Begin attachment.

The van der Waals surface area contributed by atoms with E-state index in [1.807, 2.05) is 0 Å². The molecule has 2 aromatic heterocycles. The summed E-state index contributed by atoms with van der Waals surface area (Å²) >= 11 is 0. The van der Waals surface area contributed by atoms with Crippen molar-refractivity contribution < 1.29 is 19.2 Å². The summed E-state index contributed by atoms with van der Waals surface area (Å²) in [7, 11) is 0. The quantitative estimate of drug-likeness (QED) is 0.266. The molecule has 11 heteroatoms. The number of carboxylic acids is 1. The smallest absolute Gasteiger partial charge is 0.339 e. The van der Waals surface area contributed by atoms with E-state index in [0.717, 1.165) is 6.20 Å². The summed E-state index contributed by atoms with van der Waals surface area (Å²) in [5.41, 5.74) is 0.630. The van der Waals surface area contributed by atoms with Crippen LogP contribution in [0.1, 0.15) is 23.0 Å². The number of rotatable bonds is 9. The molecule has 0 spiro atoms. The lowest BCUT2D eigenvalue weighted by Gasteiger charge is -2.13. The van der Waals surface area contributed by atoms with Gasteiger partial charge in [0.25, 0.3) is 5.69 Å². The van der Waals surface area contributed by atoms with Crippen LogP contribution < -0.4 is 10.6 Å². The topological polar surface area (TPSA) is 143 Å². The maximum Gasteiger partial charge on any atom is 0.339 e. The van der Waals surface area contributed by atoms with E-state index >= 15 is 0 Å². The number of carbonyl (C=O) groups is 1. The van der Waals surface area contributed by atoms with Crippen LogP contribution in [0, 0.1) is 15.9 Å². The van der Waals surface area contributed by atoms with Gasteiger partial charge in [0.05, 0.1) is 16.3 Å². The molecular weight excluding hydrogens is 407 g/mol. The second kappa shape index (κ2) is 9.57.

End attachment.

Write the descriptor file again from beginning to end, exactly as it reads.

The van der Waals surface area contributed by atoms with E-state index in [1.807, 2.05) is 0 Å². The molecule has 2 aromatic heterocycles. The summed E-state index contributed by atoms with van der Waals surface area (Å²) >= 11 is 0. The van der Waals surface area contributed by atoms with Crippen molar-refractivity contribution < 1.29 is 19.2 Å². The summed E-state index contributed by atoms with van der Waals surface area (Å²) in [7, 11) is 0. The quantitative estimate of drug-likeness (QED) is 0.266. The molecule has 11 heteroatoms. The number of carboxylic acids is 1. The smallest absolute Gasteiger partial charge is 0.339 e. The van der Waals surface area contributed by atoms with E-state index in [0.717, 1.165) is 6.20 Å². The summed E-state index contributed by atoms with van der Waals surface area (Å²) in [5.41, 5.74) is 0.630. The van der Waals surface area contributed by atoms with Crippen LogP contribution in [0.1, 0.15) is 23.0 Å². The number of rotatable bonds is 9. The molecule has 0 spiro atoms. The lowest BCUT2D eigenvalue weighted by Gasteiger charge is -2.13. The van der Waals surface area contributed by atoms with Gasteiger partial charge in [0.25, 0.3) is 5.69 Å². The van der Waals surface area contributed by atoms with Crippen LogP contribution < -0.4 is 10.6 Å². The topological polar surface area (TPSA) is 143 Å². The maximum Gasteiger partial charge on any atom is 0.339 e. The van der Waals surface area contributed by atoms with E-state index >= 15 is 0 Å². The number of carbonyl (C=O) groups is 1. The van der Waals surface area contributed by atoms with Crippen LogP contribution in [0, 0.1) is 15.9 Å². The van der Waals surface area contributed by atoms with Gasteiger partial charge in [0.05, 0.1) is 16.3 Å². The molecular weight excluding hydrogens is 407 g/mol. The second kappa shape index (κ2) is 9.57.